• + 2
 If only there were streams in socal! Lol
  • + 1
 It's called tequila, people...you drink tequila. All hydration problems are solved.
  • + 0
 Sawyer Squeeze filter.... That is all you need. Cheap, works forever, easy to clean, super light... Thanks but no Thanks MSR.
  • + 1
 While I agree that the Sawyers are great, this seems to essentially be an MSR version of a sawyer filter, with a handpump. While I made a handpump for my sawyer out of a ketchup pump, the svelte package of this one is kinda nice. just not $50 nice.
  • + 3
 that looks sick
  • + 1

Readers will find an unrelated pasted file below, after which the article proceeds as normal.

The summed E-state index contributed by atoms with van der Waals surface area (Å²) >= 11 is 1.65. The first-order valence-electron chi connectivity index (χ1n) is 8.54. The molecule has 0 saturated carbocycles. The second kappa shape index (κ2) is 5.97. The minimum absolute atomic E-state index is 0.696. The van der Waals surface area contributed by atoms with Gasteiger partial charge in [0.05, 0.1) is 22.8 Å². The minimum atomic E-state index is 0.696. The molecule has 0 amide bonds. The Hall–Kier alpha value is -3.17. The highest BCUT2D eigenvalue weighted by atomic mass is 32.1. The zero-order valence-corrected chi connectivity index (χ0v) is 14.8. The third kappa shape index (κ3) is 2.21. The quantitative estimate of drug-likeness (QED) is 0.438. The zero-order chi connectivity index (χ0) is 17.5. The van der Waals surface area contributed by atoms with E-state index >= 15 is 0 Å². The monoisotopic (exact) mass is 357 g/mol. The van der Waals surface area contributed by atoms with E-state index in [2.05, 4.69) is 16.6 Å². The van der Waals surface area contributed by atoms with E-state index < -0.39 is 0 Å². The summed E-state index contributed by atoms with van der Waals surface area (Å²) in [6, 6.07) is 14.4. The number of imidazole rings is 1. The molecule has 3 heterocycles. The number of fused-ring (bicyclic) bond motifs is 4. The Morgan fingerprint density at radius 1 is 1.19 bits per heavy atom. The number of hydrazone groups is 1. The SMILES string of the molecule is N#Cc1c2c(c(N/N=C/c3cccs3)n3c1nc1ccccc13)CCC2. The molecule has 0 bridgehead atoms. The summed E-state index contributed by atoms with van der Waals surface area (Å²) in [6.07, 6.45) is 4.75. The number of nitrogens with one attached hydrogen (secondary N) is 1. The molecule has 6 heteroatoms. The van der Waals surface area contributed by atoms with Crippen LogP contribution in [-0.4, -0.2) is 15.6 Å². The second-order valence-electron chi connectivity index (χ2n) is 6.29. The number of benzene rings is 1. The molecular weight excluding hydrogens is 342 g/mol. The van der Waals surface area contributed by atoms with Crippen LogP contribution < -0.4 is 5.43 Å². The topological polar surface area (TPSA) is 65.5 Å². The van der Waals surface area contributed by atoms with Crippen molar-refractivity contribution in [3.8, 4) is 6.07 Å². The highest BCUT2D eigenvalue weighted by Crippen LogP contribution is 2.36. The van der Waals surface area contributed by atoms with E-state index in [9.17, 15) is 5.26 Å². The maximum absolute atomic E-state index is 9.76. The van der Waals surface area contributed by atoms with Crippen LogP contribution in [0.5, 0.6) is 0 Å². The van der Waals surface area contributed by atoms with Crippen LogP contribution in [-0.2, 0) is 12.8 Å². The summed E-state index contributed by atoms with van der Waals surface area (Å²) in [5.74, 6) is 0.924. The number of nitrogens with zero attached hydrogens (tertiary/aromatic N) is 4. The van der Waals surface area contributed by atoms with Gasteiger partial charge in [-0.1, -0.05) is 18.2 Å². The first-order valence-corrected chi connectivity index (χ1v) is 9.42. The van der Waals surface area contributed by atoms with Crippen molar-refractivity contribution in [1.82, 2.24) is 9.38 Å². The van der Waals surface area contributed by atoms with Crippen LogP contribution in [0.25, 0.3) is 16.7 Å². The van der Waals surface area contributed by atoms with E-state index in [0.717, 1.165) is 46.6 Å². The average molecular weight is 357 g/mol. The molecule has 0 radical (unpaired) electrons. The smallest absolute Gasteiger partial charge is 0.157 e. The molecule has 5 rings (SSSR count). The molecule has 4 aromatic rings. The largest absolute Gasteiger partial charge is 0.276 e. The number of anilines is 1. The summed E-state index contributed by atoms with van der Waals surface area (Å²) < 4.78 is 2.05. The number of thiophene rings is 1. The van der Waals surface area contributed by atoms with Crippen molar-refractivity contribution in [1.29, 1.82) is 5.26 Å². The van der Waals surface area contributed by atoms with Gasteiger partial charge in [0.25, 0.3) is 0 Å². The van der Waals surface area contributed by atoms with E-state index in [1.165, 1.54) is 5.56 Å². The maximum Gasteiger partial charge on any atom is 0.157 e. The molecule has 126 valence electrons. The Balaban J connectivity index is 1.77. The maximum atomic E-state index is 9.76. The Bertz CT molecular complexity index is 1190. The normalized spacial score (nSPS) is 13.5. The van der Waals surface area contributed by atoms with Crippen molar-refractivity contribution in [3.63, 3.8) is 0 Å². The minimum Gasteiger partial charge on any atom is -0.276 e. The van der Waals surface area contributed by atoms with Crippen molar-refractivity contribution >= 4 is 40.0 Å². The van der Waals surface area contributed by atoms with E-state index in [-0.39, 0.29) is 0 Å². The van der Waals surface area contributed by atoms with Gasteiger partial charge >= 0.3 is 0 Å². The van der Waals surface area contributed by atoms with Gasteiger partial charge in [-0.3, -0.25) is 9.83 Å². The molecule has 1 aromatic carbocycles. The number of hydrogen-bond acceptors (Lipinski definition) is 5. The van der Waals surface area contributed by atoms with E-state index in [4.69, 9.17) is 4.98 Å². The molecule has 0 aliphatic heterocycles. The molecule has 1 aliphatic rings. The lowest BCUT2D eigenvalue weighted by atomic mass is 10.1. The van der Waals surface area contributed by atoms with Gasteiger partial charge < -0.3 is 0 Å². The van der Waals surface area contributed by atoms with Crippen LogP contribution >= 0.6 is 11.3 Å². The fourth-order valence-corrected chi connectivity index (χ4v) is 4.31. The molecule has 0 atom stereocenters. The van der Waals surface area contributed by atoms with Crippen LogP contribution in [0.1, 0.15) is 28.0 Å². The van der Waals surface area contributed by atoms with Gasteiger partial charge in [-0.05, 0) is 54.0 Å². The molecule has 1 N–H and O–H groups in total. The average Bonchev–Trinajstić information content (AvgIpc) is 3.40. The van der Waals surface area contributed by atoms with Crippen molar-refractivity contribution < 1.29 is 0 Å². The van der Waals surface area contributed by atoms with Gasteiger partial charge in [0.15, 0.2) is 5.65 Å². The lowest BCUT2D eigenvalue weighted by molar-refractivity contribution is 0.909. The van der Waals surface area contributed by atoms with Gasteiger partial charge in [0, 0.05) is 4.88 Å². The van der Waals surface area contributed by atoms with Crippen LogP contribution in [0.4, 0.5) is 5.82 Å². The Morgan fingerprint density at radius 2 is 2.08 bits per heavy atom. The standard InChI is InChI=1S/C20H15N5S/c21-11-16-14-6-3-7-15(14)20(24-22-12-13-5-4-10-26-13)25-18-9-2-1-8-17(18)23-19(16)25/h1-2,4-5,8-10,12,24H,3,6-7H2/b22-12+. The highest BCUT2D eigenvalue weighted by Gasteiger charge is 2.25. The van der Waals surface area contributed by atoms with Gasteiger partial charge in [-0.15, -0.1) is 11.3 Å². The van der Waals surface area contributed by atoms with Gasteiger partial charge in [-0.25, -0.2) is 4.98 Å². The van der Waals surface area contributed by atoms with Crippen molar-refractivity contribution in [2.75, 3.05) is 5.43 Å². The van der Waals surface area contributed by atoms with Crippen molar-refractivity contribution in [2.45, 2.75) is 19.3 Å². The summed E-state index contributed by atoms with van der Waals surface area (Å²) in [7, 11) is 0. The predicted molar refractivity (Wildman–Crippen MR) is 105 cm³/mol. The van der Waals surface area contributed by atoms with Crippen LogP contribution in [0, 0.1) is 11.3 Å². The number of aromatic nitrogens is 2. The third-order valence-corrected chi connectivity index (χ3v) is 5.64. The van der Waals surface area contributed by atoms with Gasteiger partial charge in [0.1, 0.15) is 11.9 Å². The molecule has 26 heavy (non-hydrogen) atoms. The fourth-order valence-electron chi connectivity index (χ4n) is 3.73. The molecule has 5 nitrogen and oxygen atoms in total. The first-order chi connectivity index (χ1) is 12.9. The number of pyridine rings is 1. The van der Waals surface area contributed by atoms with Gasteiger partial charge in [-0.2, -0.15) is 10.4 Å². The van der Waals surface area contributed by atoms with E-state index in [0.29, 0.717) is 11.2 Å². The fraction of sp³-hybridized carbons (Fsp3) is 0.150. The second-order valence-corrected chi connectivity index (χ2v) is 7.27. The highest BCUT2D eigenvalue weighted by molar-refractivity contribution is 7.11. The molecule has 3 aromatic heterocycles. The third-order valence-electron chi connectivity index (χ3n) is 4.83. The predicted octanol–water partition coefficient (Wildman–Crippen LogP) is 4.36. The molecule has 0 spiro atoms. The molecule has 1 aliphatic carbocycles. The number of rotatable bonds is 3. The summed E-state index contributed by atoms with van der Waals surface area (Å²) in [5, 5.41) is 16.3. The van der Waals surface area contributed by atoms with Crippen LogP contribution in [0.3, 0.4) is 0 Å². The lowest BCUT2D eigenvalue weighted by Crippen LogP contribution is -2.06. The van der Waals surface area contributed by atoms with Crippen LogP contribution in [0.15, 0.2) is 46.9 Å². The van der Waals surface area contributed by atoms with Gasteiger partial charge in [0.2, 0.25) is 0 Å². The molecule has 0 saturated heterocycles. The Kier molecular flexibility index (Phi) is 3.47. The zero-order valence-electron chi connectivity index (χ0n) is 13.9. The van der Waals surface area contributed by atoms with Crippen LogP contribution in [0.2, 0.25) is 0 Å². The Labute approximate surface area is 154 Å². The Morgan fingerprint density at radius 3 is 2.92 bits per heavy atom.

Pro tip. Life straw is only $13 online and better than this overpriced pocket avacado.
  • + 1
 Can't fill your water bottle with it...
  • + 1
 @bonkywonky: If you like backwash in your bottle...yes
  • + 2
 This is a great looking product.
  • + 2
 Faucet - hahahaha
  • + 1
 Will it work in the Don Valley River in Toronto?
  • + 1
 That would be a serious accomplishment. I nominate you to test it!
  • + 1
 Trail Side D*ck Pump - for whenever you meet any Cougars on the trail.
  • - 2
 You have to clean it every 8 liters? That's kinda ridiculous
  • + 9
 Cleaning involves filling it with water and shaking it - it's not a big deal at all.
  • + 2
 Sure beats the alternative.
  • + 1
 Also, these ceramic filters only have to be cleaned when the flow rate suffers... the 8 liters thing is really dependent on how dirty the water is.
  • + 2
 I chuck coffee filter paper over the inlet held on by an elastic band. It's easier to quick swap dirty coffee filters than clean out the filter inlet.